'Pain Referral Service' Sues Minnesota

     MINNEAPOLIS (CN) - A "pain referral service" and chiropractor claim in court that a new Minnesota law unconstitutionally restricts their ability to advertise and to refer people for medical treatments.
     1-800-411-Pain Referral Service sued the Minnesota Board of Chiropractors, in Federal Court. Also suing are Truman Injury PLLC and Sergio Triana, D.C.
     They challenge Minnesota Law Chapter 255, which amended Minnesota's No-Fault (Insurance) Act.
     "In 2012, the Minnesota Legislature enacted, and Gov. Mark Dayton signed, Minnesota Law Chapter 255, which amended provisions of Minnesota's No-Fault Act, Minn. Stat. § 65B.54 to significantly restrict advertisements for medical treatment, or
     for referrals for medical treatment, that could be compensable under Minn. Stat. § 65B. The amended statute has an effective date of Jan. 1, 2013," according to the complaint.
     "The new law completely bans certain speakers from making certain truthful, non-misleading statements. For example, the law creates blanket prohibitions on advertisements that identify the 'dollar amounts of the potential benefits' available under the Minnesota No-Fault Act."
     The lead plaintiff acknowledged in the complaint: "Some of 411 Pain's television advertisements feature a vehicle crash and then an actor appearing as a police officer or EMT with an ambulance conveying to viewers that if they call the phone number associated with 800-411-PAIN or go to 411Pain.com, they can get help after being injured in an accident. These advertisements contain a disclaimer stating that the person appearing in the advertisement is a 'PAID ACTOR,' and clarifying that the actor is not actually associated with any law enforcement agency.
     "Some of 411 Pain's advertisements on billboards, radio, and television identify the dollar amount of benefits to which the victim of an automobile accident may be entitled under the State of Minnesota's No-Fault Act.
     "Truman Injury and Dr. Triana are part of 411 Pain's network in Minnesota."
     The plaintiffs claim the law is unduly burdensome: "The law also prohibits any advertising by medical-referral services - like plaintiff 411 Pain - by requiring that only licensed health care providers or those acting at their direction may authorize advertising for referrals of services compensable under the Minnesota No-Fault Act. Although 411 Pain refers accident victims to potentially dozens of different providers, 411 Pain does not advertise at the direction of any one provider. Thus, 411 Pain's advertisements for a completely legal service - medical referrals - are entirely prohibited by the new law.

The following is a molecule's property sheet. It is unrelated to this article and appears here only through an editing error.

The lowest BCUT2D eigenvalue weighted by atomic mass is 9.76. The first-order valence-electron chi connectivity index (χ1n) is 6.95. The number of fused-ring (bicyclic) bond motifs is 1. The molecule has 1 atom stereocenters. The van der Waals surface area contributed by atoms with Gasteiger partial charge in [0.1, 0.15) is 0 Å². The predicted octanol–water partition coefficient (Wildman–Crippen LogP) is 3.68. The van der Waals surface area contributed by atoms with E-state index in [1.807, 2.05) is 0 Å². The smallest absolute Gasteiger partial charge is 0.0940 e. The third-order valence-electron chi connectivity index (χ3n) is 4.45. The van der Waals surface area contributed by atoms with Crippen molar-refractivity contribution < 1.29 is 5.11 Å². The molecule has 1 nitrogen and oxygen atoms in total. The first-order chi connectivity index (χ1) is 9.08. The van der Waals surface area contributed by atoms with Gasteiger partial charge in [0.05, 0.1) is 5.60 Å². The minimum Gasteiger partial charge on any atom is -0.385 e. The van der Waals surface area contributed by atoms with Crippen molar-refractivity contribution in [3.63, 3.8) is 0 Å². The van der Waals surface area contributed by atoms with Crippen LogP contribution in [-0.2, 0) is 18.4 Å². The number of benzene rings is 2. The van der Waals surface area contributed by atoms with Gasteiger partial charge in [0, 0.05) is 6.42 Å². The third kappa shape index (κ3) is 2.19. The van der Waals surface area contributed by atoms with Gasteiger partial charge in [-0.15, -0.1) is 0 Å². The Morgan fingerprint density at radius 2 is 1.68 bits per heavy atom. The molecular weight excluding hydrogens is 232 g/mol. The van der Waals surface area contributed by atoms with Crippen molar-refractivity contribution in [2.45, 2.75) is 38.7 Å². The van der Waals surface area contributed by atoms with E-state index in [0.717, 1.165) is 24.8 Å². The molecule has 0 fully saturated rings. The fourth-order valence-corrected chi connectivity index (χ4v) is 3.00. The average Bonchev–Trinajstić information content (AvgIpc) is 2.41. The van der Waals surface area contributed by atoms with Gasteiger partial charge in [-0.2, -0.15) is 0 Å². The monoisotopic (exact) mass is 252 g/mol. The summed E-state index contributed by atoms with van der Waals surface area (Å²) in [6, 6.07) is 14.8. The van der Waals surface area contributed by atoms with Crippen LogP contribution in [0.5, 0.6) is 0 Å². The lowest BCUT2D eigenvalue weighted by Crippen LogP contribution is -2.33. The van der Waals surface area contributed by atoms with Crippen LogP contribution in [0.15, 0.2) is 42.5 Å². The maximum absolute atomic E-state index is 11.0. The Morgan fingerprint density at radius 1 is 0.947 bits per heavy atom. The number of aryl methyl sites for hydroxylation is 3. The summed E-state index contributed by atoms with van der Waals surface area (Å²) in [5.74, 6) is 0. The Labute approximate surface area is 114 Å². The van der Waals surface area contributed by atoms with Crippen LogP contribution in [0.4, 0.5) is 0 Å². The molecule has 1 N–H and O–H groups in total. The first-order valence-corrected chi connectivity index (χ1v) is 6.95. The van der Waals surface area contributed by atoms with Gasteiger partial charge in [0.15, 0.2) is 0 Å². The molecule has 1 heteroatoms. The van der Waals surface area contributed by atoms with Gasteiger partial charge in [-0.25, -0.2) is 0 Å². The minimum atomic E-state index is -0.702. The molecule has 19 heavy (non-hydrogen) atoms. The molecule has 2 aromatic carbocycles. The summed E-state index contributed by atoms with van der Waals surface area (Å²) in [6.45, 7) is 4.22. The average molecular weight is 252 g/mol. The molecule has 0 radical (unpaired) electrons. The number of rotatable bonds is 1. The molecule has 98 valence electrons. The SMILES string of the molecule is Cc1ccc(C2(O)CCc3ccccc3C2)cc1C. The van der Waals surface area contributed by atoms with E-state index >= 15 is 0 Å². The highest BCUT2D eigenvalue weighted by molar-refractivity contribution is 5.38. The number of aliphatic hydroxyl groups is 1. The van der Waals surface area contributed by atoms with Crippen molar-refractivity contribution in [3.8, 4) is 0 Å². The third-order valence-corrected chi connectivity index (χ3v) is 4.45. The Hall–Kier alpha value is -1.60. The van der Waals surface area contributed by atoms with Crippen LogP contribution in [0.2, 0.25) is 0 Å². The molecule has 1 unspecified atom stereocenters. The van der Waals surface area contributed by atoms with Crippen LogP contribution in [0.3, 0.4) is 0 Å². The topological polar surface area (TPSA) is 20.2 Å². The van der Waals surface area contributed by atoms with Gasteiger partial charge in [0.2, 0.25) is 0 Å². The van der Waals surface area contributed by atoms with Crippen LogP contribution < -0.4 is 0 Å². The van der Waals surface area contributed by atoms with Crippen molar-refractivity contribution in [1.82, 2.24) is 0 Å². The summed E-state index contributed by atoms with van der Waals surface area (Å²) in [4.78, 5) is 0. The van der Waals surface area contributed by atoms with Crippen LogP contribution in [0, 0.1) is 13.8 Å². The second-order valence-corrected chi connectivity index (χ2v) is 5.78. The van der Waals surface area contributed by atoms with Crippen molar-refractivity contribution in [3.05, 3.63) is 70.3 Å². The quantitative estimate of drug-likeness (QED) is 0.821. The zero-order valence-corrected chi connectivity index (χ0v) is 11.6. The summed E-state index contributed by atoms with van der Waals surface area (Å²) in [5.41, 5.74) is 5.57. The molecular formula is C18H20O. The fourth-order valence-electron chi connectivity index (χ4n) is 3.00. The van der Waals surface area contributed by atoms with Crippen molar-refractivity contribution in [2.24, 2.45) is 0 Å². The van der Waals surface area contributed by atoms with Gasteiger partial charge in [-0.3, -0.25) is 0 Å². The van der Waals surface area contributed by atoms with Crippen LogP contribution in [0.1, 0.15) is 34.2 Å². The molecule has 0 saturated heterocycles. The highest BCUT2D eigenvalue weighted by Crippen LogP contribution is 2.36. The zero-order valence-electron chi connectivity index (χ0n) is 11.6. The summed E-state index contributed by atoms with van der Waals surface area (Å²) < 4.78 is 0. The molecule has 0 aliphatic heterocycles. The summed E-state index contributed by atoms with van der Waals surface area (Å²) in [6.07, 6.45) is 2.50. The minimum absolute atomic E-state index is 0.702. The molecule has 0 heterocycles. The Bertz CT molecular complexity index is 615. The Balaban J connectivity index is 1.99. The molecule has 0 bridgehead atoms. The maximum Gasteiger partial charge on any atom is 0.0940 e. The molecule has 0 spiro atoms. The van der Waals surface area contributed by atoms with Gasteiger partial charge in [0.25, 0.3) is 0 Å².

"The law also contains burdensome disclosure requirements that amount to a blanket ban on protected commercial speech. The law requires that all advertisements for
     referrals for medical treatment 'prominently display or reference' the name of every
     provider who 'directed' the advertisement. Even if the providers to whom 411 Pain refers accident victims can be said to 'direct' 411 Pain's advertising as required by the law, it would be impossible for 411 Pain to identify all of the providers to whom 411 Pain refers accident victims in the limited space available on billboards, radio, or television advertisements. Thus, as applied to 411 Pain, the law's disclosure requirements amount to a complete ban on speech.
     "When enacting these restrictions, the Legislature understood that it would 'eliminate' 411 Pain's ability to advertise in Minnesota. The bill's author in the Minnesota Senate claimed the bill would impact providers who use 'out of Florida
     Companies' like 411 Pain. As the bill was about to pass the Minnesota House of
     Representatives, one member pointed out that legislation could put 411 Pain out of
     business, but they would 'see where this goes.'
     "The First Amendment does not allow a state to enact blanket bans on truthful, non-misleading advertisements simply based on the identity of the speaker or because the state objects to the message. The state also may not 'hamstring' certain types of commercial speech by creating a regulatory system that makes it impossible for certain speakers to advertise.
     "Here, Minnesota's speech restrictions violate the First Amendment to the Constitution of the United States because there is no evidence that the limitations on
     plaintiffs' commercial speech will directly or materially advance any state interest and because the restrictions are not narrowly drawn to achieve the state's interests." (Citations omitted.)
     The plaintiffs want enforcement of the law enjoined and declaratory judgment that it is unconstitutional. They are represented by David Asp with Lockridge Grandal & Nauen.